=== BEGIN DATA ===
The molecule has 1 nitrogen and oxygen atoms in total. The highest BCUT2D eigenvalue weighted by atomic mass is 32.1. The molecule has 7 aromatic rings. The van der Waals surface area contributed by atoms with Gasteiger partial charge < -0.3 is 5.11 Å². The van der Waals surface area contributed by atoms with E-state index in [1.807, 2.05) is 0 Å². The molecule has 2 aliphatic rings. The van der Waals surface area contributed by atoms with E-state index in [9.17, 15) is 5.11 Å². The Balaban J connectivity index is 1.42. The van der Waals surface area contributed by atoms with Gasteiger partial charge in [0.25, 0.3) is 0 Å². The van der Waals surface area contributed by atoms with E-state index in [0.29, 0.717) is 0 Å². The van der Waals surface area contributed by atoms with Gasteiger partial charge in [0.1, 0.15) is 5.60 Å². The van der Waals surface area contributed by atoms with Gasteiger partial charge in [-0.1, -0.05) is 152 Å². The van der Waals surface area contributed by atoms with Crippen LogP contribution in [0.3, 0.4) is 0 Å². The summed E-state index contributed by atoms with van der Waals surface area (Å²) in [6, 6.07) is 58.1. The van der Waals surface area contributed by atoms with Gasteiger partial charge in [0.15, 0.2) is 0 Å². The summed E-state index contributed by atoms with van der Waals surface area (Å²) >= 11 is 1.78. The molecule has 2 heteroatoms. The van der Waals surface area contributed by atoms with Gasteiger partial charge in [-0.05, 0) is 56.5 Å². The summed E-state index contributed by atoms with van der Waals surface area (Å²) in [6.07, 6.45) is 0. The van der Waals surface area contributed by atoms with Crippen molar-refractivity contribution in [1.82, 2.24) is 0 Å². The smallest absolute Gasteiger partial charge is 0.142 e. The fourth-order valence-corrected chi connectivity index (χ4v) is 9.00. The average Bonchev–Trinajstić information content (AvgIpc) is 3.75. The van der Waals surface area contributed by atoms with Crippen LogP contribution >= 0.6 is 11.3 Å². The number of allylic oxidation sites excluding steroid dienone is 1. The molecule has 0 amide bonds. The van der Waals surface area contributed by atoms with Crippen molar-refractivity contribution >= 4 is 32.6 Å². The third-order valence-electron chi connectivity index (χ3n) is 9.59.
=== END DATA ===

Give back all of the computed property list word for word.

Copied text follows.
The molecule has 1 nitrogen and oxygen atoms in total. The highest BCUT2D eigenvalue weighted by atomic mass is 32.1. The molecule has 7 aromatic rings. The van der Waals surface area contributed by atoms with Gasteiger partial charge < -0.3 is 5.11 Å². The van der Waals surface area contributed by atoms with E-state index in [1.807, 2.05) is 0 Å². The molecule has 2 aliphatic rings. The van der Waals surface area contributed by atoms with E-state index in [9.17, 15) is 5.11 Å². The Balaban J connectivity index is 1.42. The van der Waals surface area contributed by atoms with Gasteiger partial charge in [0.25, 0.3) is 0 Å². The van der Waals surface area contributed by atoms with E-state index in [0.29, 0.717) is 0 Å². The van der Waals surface area contributed by atoms with Gasteiger partial charge in [0.1, 0.15) is 5.60 Å². The van der Waals surface area contributed by atoms with Gasteiger partial charge in [-0.1, -0.05) is 152 Å². The van der Waals surface area contributed by atoms with Crippen LogP contribution in [0.3, 0.4) is 0 Å². The summed E-state index contributed by atoms with van der Waals surface area (Å²) in [6, 6.07) is 58.1. The van der Waals surface area contributed by atoms with Gasteiger partial charge in [0.15, 0.2) is 0 Å². The summed E-state index contributed by atoms with van der Waals surface area (Å²) >= 11 is 1.78. The molecule has 2 heteroatoms. The van der Waals surface area contributed by atoms with Gasteiger partial charge in [-0.05, 0) is 56.5 Å². The summed E-state index contributed by atoms with van der Waals surface area (Å²) in [6.07, 6.45) is 0. The van der Waals surface area contributed by atoms with Crippen molar-refractivity contribution in [1.82, 2.24) is 0 Å². The smallest absolute Gasteiger partial charge is 0.142 e. The fourth-order valence-corrected chi connectivity index (χ4v) is 9.00. The average Bonchev–Trinajstić information content (AvgIpc) is 3.75. The van der Waals surface area contributed by atoms with Crippen LogP contribution >= 0.6 is 11.3 Å². The number of allylic oxidation sites excluding steroid dienone is 1. The molecule has 0 amide bonds. The van der Waals surface area contributed by atoms with Crippen molar-refractivity contribution >= 4 is 32.6 Å². The third-order valence-electron chi connectivity index (χ3n) is 9.59.